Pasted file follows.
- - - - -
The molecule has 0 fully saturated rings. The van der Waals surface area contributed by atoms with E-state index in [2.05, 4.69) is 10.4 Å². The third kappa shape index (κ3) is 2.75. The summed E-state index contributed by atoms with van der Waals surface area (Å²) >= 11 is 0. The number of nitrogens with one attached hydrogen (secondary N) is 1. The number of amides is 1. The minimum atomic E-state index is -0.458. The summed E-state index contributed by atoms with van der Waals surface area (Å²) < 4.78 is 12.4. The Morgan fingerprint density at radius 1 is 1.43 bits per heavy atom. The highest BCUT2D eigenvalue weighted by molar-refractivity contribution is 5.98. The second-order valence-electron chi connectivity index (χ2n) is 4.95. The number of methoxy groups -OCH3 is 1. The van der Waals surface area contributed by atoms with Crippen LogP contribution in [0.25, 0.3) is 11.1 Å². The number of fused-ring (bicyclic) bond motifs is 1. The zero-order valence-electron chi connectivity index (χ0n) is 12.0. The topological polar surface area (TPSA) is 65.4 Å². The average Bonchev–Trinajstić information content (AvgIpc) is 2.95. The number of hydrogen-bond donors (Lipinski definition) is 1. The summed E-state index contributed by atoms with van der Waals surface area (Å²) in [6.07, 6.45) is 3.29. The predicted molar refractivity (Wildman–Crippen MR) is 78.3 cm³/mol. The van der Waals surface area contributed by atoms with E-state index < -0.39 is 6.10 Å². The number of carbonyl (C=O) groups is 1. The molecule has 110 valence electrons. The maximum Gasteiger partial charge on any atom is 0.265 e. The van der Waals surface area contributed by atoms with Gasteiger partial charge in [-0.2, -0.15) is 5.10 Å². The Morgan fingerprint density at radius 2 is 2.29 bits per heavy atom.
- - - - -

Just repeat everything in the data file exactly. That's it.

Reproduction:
The molecule has 0 fully saturated rings. The van der Waals surface area contributed by atoms with E-state index in [2.05, 4.69) is 10.4 Å². The third kappa shape index (κ3) is 2.75. The summed E-state index contributed by atoms with van der Waals surface area (Å²) >= 11 is 0. The number of nitrogens with one attached hydrogen (secondary N) is 1. The number of amides is 1. The minimum atomic E-state index is -0.458. The summed E-state index contributed by atoms with van der Waals surface area (Å²) < 4.78 is 12.4. The Morgan fingerprint density at radius 1 is 1.43 bits per heavy atom. The highest BCUT2D eigenvalue weighted by molar-refractivity contribution is 5.98. The second-order valence-electron chi connectivity index (χ2n) is 4.95. The number of methoxy groups -OCH3 is 1. The van der Waals surface area contributed by atoms with Crippen LogP contribution in [0.25, 0.3) is 11.1 Å². The number of fused-ring (bicyclic) bond motifs is 1. The zero-order valence-electron chi connectivity index (χ0n) is 12.0. The topological polar surface area (TPSA) is 65.4 Å². The average Bonchev–Trinajstić information content (AvgIpc) is 2.95. The number of hydrogen-bond donors (Lipinski definition) is 1. The summed E-state index contributed by atoms with van der Waals surface area (Å²) in [6.07, 6.45) is 3.29. The predicted molar refractivity (Wildman–Crippen MR) is 78.3 cm³/mol. The van der Waals surface area contributed by atoms with E-state index < -0.39 is 6.10 Å². The number of carbonyl (C=O) groups is 1. The molecule has 110 valence electrons. The maximum Gasteiger partial charge on any atom is 0.265 e. The van der Waals surface area contributed by atoms with Gasteiger partial charge in [-0.2, -0.15) is 5.10 Å². The Morgan fingerprint density at radius 2 is 2.29 bits per heavy atom.